This course as well as every other course that Seer Computing performs is available on-site at your premises, we come to you bringing our complete workshop, which consists of networked workstations, and at no point do we need access to your networks or Databases. We can perform on-site training for one or more delegates up to twelve delegates at a time and in fact the more on a course the more cost effective the charges are.

Contact our training advisers, they will help you decide on the correct training strategy, give options for all courses you are interested in, both dates and prices and ultimately support you through the whole process. If you need more than one quotation, ask away we can cater for any scenario you want to discuss.

Payment for courses and indeed any of our other services is via invoice, all our charges are subject to vat at the current UK rate of 20%, this can be settled by Bacs, cheque or credit card (4% surcharge).
Request for detailsClick for the contact form for the Oracle PLSQL 19c with Apex 20 training course
Public Courses
Oracle Essential SQL 19c
Days
2
Pages
340
Exercises
8
Sections
15
Public
Yes
On-Site
Yes
Public Courses
Oracle Essential PLSQL 19c
Days
3
Pages
384
Exercises
13
Sections
25
Public
Yes
On-Site
Yes
Public Courses
Using SQL with Oracle SQL Developer 19.2
Days
4
Pages
884
Exercises
18
Sections
37
Public
Yes
On-Site
Yes
Public Courses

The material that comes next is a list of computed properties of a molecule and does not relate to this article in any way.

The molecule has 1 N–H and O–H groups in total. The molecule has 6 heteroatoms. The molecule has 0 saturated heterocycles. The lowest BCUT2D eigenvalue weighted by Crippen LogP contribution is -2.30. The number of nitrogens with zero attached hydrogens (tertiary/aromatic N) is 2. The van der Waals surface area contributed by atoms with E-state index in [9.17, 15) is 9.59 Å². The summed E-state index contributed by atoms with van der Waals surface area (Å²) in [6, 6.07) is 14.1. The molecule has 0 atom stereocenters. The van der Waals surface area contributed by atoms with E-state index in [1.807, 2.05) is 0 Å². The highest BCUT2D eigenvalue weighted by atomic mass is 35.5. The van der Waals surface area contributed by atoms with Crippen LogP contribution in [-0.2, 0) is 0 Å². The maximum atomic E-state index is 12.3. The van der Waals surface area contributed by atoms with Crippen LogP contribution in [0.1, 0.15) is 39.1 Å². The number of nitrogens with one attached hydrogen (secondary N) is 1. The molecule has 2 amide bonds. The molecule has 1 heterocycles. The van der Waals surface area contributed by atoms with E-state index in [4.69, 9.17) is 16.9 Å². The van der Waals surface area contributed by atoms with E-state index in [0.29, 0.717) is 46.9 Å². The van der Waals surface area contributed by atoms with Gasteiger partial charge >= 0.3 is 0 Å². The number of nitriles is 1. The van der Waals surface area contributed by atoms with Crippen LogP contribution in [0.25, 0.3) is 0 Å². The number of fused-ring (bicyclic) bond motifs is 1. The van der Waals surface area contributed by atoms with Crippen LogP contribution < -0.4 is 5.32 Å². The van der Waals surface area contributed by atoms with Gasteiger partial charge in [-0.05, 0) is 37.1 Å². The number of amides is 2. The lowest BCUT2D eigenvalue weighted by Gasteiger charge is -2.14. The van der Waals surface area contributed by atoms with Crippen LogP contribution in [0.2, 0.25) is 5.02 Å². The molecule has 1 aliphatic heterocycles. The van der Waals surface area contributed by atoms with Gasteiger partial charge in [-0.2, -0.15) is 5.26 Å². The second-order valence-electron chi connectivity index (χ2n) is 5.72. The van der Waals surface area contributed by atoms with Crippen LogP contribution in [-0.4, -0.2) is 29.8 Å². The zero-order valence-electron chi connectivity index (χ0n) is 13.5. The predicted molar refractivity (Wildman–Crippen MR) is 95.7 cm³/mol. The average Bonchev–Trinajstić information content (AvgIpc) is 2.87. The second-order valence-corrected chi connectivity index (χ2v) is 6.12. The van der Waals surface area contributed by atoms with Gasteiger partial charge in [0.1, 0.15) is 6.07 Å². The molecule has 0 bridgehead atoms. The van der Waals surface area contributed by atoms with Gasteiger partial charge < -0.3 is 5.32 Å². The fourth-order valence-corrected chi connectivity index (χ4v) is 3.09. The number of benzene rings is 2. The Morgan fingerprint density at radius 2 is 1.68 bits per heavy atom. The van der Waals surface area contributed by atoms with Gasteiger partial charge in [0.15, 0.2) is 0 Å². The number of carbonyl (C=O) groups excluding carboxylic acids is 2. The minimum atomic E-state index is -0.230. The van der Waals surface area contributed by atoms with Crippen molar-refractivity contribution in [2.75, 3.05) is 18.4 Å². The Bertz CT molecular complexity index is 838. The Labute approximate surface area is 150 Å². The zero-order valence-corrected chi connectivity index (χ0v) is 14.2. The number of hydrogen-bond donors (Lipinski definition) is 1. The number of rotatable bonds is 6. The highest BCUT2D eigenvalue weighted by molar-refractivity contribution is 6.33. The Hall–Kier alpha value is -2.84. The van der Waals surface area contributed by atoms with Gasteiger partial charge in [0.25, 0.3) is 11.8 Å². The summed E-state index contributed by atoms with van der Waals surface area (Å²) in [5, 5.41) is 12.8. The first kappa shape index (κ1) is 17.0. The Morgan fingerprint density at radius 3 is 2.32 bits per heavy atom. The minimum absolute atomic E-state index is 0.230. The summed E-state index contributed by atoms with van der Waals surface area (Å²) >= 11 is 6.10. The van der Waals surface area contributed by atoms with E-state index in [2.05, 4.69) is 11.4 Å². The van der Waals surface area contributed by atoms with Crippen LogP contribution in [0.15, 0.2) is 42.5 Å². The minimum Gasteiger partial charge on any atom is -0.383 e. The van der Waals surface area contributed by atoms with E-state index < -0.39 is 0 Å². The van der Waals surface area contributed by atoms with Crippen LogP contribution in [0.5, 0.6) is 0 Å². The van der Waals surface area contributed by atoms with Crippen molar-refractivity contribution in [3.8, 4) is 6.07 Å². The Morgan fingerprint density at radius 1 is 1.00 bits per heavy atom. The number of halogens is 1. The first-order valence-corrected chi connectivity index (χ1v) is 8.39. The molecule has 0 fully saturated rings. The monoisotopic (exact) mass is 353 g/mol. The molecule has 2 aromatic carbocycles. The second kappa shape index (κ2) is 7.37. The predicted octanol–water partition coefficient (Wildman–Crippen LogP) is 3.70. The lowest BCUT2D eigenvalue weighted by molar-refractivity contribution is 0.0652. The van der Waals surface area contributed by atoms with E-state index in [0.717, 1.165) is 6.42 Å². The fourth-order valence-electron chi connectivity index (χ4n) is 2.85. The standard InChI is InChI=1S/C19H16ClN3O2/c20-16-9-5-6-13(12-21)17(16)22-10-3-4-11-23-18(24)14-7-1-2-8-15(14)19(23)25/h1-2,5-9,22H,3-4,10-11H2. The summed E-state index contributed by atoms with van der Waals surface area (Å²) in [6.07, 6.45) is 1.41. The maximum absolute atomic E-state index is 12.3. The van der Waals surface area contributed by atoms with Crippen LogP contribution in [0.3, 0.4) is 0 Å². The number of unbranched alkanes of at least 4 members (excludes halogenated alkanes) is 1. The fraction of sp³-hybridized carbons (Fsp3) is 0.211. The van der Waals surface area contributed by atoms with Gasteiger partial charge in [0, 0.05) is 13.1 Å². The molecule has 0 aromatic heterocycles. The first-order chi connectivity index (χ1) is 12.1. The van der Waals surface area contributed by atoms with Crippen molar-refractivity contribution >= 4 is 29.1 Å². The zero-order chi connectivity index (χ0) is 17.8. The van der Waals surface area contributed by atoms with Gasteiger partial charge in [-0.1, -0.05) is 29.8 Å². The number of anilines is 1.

Essential JavaScript
Days
4
Pages
660
Exercises
16
Sections
31
Public
Yes
On-Site
Yes
Public Courses
Essential CSS 3
Days
4
Pages
800
Exercises
15
Sections
30
Public
Yes
On-Site
Yes
Public Courses
Essential SQLite 3
Days
3
Pages
550
Exercises
12
Sections
24
Public
Yes
On-Site
Yes
Public Courses
Essential MySQL 8
Days
4
Pages
533
Exercises
16
Sections
24
Public
Yes
On-Site
Yes
Public Courses
Essential Python 3
Days
5
Pages
955
Exercises
17
Sections
41
Public
Yes
On-Site
Yes
Public Courses
Oracle Application Express 20
Days
0
Pages
0
Exercises
0
Sections
0
Public
Yes
On-Site
Yes
Public Courses
PHP 7.4 and Oracle 19c
Days
5
Pages
917
Exercises
21
Sections
38
Public
Yes
On-Site
Yes
Public Courses
Java 14 Programming with Eclipse 2020-03
Days
5
Pages
788
Exercises
23
Sections
44
Public
Yes
On-Site
Yes
Public Courses
Java 14 Swing with Eclipse 2020-03
Days
5
Pages
756
Exercises
19
Sections
35
Public
Yes
On-Site
Yes
Click on the course name to see full details, left and right to view other courses